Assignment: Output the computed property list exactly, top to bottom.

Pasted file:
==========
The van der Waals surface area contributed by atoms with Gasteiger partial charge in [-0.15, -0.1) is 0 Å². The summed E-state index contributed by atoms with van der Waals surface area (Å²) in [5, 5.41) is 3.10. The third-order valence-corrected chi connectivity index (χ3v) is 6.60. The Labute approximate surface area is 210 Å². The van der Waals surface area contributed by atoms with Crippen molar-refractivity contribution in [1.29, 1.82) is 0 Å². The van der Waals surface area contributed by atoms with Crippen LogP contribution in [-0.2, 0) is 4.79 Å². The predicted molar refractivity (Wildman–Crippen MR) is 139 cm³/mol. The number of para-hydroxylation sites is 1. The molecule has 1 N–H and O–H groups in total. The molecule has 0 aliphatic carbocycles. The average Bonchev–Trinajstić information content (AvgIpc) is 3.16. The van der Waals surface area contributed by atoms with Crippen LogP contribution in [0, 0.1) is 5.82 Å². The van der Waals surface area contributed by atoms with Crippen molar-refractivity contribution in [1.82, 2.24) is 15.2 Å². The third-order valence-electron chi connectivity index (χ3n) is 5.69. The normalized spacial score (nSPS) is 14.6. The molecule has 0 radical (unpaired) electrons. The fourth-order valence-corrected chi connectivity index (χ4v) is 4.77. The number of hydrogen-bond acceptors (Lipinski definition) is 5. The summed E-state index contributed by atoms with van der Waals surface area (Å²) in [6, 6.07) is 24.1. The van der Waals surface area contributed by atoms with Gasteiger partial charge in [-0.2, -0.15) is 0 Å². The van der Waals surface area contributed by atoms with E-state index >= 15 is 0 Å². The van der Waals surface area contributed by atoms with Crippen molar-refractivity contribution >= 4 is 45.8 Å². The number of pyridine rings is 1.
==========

The van der Waals surface area contributed by atoms with Gasteiger partial charge in [-0.15, -0.1) is 0 Å². The summed E-state index contributed by atoms with van der Waals surface area (Å²) in [5, 5.41) is 3.10. The third-order valence-corrected chi connectivity index (χ3v) is 6.60. The Labute approximate surface area is 210 Å². The van der Waals surface area contributed by atoms with Crippen molar-refractivity contribution in [1.29, 1.82) is 0 Å². The van der Waals surface area contributed by atoms with Crippen LogP contribution in [-0.2, 0) is 4.79 Å². The predicted molar refractivity (Wildman–Crippen MR) is 139 cm³/mol. The number of para-hydroxylation sites is 1. The molecule has 1 N–H and O–H groups in total. The molecule has 0 aliphatic carbocycles. The average Bonchev–Trinajstić information content (AvgIpc) is 3.16. The van der Waals surface area contributed by atoms with Crippen LogP contribution in [0, 0.1) is 5.82 Å². The van der Waals surface area contributed by atoms with Crippen molar-refractivity contribution in [1.82, 2.24) is 15.2 Å². The third-order valence-electron chi connectivity index (χ3n) is 5.69. The normalized spacial score (nSPS) is 14.6. The molecule has 0 radical (unpaired) electrons. The fourth-order valence-corrected chi connectivity index (χ4v) is 4.77. The number of hydrogen-bond acceptors (Lipinski definition) is 5. The summed E-state index contributed by atoms with van der Waals surface area (Å²) in [6, 6.07) is 24.1. The van der Waals surface area contributed by atoms with Gasteiger partial charge in [-0.2, -0.15) is 0 Å². The van der Waals surface area contributed by atoms with E-state index >= 15 is 0 Å². The van der Waals surface area contributed by atoms with Crippen molar-refractivity contribution >= 4 is 45.8 Å². The number of pyridine rings is 1.